At last night's school board meeting, Kaye McGarry sparked debate when she unsuccessfully tried to use the board's 2011-12 budget request as a vehicle for shelving Superintendent Peter Gorman's controversial teacher performance-pay plan. She asked that local dollars supporting performance-pay be diverted to save teaching jobs.
But along the way, the question of what exactly CMS spends on performance pay became a bit confusing. McGarry gave the Observer and other board members a copy of her motion. It had attached to it several budget charts she said she got from the staff. One chart said CMS' performance pay effort will cost $1.26 million in 2011-12, including $451,879 in local money.
When Rhonda Lennon asked if that was the right number for local performance-pay dollars, Gorman said it didn't include local money being spent on another performance pay project, the federal TIF-LEAP pilot. McGarry pointed to another chart accompanying her motion. That one listed $3 million as the amount of local dollars CMS will spend on TIF-LEAP in 2011-12. After a few minutes of back-and-forth questioning in which Gorman struggled to make sure he understood what McGarry was defining as performance-pay, the superintendent said TIF-LEAP and the $451,879 project were part of performance-pay. He said they together would cost about $3.5 million in local dollars.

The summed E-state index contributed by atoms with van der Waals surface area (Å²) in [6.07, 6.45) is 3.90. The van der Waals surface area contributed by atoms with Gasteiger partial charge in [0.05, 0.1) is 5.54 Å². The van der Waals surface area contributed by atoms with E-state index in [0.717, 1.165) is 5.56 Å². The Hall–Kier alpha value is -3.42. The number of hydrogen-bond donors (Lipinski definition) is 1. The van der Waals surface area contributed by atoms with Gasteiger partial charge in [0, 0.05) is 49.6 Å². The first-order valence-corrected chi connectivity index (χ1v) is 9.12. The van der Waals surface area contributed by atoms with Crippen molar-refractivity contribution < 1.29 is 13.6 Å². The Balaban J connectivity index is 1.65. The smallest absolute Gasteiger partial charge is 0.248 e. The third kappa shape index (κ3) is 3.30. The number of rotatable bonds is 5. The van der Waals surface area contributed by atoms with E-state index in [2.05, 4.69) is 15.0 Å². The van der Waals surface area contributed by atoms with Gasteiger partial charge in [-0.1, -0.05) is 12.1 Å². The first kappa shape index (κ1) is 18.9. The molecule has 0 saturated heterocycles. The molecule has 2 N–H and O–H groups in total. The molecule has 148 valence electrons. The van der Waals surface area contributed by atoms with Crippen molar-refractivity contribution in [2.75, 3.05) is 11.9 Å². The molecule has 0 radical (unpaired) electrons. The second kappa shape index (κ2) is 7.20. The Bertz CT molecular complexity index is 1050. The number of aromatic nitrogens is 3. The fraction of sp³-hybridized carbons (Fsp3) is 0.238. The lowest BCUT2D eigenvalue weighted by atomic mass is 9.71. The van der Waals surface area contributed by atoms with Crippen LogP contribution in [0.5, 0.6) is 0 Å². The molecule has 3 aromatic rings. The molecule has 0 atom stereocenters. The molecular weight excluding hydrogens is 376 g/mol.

Got all that straight? I didn't last night. I used the $1.2 million figure in my story, accidentally conflating it with both McGarry's chart and a $1.25 million figure in CMS' formal 2011-12 budget plan. (That figure's actually tied to the new performance-pay tests the school system is creating. Confusing, indeed).
CMS is running a number of projects focused on increasing teacher effectiveness and testing the concept of performance-pay. Many are supported by separate grants, separate pots of money. It gets pretty hard, even for board members and reporters, to stay on top of it all.